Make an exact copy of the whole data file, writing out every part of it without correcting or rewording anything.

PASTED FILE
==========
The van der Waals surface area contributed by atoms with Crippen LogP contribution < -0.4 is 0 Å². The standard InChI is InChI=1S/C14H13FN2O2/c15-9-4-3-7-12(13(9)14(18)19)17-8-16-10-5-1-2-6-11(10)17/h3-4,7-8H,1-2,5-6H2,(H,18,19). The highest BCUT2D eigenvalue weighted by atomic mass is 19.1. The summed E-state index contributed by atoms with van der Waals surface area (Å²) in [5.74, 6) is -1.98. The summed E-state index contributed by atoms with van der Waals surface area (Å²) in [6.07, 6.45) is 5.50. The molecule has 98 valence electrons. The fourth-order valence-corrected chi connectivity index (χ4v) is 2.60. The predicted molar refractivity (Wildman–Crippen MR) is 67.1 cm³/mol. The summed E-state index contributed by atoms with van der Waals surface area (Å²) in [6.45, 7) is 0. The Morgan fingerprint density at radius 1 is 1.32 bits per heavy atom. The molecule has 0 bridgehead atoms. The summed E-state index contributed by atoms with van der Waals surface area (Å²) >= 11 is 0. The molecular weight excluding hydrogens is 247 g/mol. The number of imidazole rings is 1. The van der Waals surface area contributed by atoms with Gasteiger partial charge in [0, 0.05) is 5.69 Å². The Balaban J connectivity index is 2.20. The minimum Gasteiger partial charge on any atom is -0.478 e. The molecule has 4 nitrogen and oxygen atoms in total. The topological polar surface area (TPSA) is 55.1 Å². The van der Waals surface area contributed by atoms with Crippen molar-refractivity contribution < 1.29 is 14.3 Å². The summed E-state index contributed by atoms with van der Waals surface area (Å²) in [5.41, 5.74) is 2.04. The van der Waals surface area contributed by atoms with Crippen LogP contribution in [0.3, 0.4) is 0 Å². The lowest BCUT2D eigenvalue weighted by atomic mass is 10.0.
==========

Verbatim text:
The van der Waals surface area contributed by atoms with Crippen LogP contribution < -0.4 is 0 Å². The standard InChI is InChI=1S/C14H13FN2O2/c15-9-4-3-7-12(13(9)14(18)19)17-8-16-10-5-1-2-6-11(10)17/h3-4,7-8H,1-2,5-6H2,(H,18,19). The highest BCUT2D eigenvalue weighted by atomic mass is 19.1. The summed E-state index contributed by atoms with van der Waals surface area (Å²) in [5.74, 6) is -1.98. The summed E-state index contributed by atoms with van der Waals surface area (Å²) in [6.07, 6.45) is 5.50. The molecule has 98 valence electrons. The fourth-order valence-corrected chi connectivity index (χ4v) is 2.60. The predicted molar refractivity (Wildman–Crippen MR) is 67.1 cm³/mol. The summed E-state index contributed by atoms with van der Waals surface area (Å²) in [6.45, 7) is 0. The Morgan fingerprint density at radius 1 is 1.32 bits per heavy atom. The molecule has 0 bridgehead atoms. The summed E-state index contributed by atoms with van der Waals surface area (Å²) >= 11 is 0. The molecular weight excluding hydrogens is 247 g/mol. The number of imidazole rings is 1. The van der Waals surface area contributed by atoms with Gasteiger partial charge in [0, 0.05) is 5.69 Å². The Balaban J connectivity index is 2.20. The minimum Gasteiger partial charge on any atom is -0.478 e. The molecule has 4 nitrogen and oxygen atoms in total. The topological polar surface area (TPSA) is 55.1 Å². The van der Waals surface area contributed by atoms with Crippen molar-refractivity contribution < 1.29 is 14.3 Å². The summed E-state index contributed by atoms with van der Waals surface area (Å²) in [5.41, 5.74) is 2.04. The van der Waals surface area contributed by atoms with Crippen LogP contribution in [0.3, 0.4) is 0 Å². The lowest BCUT2D eigenvalue weighted by atomic mass is 10.0.